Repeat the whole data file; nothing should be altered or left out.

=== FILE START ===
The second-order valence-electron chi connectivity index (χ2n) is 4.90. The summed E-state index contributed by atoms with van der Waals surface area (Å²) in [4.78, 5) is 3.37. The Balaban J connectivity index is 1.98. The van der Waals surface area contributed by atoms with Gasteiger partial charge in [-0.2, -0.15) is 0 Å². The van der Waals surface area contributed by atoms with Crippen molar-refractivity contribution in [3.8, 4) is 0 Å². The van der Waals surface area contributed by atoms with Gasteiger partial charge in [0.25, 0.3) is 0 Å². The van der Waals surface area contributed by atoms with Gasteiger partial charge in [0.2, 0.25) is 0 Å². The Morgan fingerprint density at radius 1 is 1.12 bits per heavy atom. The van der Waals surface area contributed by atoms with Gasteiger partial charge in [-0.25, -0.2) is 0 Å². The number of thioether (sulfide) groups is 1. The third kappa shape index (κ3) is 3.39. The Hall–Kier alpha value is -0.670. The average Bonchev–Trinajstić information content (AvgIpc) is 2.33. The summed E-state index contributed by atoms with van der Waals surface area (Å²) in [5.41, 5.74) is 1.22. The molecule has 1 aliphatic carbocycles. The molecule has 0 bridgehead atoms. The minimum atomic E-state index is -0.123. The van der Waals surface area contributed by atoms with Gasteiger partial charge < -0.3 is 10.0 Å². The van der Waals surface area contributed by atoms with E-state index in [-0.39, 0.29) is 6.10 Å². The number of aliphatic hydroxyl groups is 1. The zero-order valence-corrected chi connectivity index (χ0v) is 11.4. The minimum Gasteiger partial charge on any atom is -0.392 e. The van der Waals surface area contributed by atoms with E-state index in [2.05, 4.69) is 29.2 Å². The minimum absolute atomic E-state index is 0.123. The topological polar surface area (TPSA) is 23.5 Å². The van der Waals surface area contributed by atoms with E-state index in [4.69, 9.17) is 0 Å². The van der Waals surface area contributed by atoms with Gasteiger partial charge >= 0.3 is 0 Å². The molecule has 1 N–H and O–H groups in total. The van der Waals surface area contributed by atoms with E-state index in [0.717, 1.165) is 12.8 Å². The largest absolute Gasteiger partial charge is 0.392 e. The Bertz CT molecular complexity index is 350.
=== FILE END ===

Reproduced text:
The second-order valence-electron chi connectivity index (χ2n) is 4.90. The summed E-state index contributed by atoms with van der Waals surface area (Å²) in [4.78, 5) is 3.37. The Balaban J connectivity index is 1.98. The van der Waals surface area contributed by atoms with Gasteiger partial charge in [-0.2, -0.15) is 0 Å². The van der Waals surface area contributed by atoms with Crippen molar-refractivity contribution in [3.8, 4) is 0 Å². The van der Waals surface area contributed by atoms with Gasteiger partial charge in [0.25, 0.3) is 0 Å². The van der Waals surface area contributed by atoms with Gasteiger partial charge in [0.2, 0.25) is 0 Å². The Morgan fingerprint density at radius 1 is 1.12 bits per heavy atom. The van der Waals surface area contributed by atoms with Gasteiger partial charge in [-0.25, -0.2) is 0 Å². The number of thioether (sulfide) groups is 1. The third kappa shape index (κ3) is 3.39. The Hall–Kier alpha value is -0.670. The average Bonchev–Trinajstić information content (AvgIpc) is 2.33. The summed E-state index contributed by atoms with van der Waals surface area (Å²) in [5.41, 5.74) is 1.22. The molecule has 1 aliphatic carbocycles. The molecule has 0 bridgehead atoms. The minimum atomic E-state index is -0.123. The van der Waals surface area contributed by atoms with Gasteiger partial charge < -0.3 is 10.0 Å². The van der Waals surface area contributed by atoms with E-state index in [-0.39, 0.29) is 6.10 Å². The number of aliphatic hydroxyl groups is 1. The zero-order valence-corrected chi connectivity index (χ0v) is 11.4. The minimum Gasteiger partial charge on any atom is -0.392 e. The van der Waals surface area contributed by atoms with E-state index in [2.05, 4.69) is 29.2 Å². The minimum absolute atomic E-state index is 0.123. The topological polar surface area (TPSA) is 23.5 Å². The van der Waals surface area contributed by atoms with E-state index in [4.69, 9.17) is 0 Å². The van der Waals surface area contributed by atoms with Gasteiger partial charge >= 0.3 is 0 Å². The molecule has 1 N–H and O–H groups in total. The van der Waals surface area contributed by atoms with E-state index in [0.717, 1.165) is 12.8 Å². The largest absolute Gasteiger partial charge is 0.392 e. The Bertz CT molecular complexity index is 350.